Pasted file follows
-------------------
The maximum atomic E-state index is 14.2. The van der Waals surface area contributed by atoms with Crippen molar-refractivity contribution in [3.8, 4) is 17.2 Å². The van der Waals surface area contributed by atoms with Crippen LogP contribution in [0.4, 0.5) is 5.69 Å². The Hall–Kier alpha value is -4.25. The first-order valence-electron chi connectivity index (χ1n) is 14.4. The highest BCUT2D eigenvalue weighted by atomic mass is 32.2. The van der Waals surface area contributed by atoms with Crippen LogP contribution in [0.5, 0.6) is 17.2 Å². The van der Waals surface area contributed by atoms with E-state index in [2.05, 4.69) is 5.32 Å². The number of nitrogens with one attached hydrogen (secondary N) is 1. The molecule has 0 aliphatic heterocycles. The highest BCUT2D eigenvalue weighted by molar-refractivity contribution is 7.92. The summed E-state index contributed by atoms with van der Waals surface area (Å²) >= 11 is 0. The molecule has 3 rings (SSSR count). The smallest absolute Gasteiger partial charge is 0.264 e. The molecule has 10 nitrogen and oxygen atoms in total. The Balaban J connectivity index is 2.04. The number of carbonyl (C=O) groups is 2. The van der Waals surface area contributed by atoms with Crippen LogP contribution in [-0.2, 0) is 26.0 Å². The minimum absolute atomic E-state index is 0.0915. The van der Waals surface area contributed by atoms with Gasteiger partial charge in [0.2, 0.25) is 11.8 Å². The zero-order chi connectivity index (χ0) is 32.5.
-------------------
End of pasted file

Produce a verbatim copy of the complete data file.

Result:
The maximum atomic E-state index is 14.2. The van der Waals surface area contributed by atoms with Crippen molar-refractivity contribution in [3.8, 4) is 17.2 Å². The van der Waals surface area contributed by atoms with Crippen LogP contribution in [0.4, 0.5) is 5.69 Å². The Hall–Kier alpha value is -4.25. The first-order valence-electron chi connectivity index (χ1n) is 14.4. The highest BCUT2D eigenvalue weighted by atomic mass is 32.2. The van der Waals surface area contributed by atoms with Crippen LogP contribution in [0.5, 0.6) is 17.2 Å². The van der Waals surface area contributed by atoms with E-state index in [2.05, 4.69) is 5.32 Å². The number of nitrogens with one attached hydrogen (secondary N) is 1. The molecule has 0 aliphatic heterocycles. The highest BCUT2D eigenvalue weighted by molar-refractivity contribution is 7.92. The summed E-state index contributed by atoms with van der Waals surface area (Å²) >= 11 is 0. The molecule has 3 rings (SSSR count). The smallest absolute Gasteiger partial charge is 0.264 e. The molecule has 10 nitrogen and oxygen atoms in total. The Balaban J connectivity index is 2.04. The number of carbonyl (C=O) groups is 2. The van der Waals surface area contributed by atoms with Crippen LogP contribution in [-0.2, 0) is 26.0 Å². The minimum absolute atomic E-state index is 0.0915. The van der Waals surface area contributed by atoms with Gasteiger partial charge in [0.2, 0.25) is 11.8 Å². The zero-order chi connectivity index (χ0) is 32.5.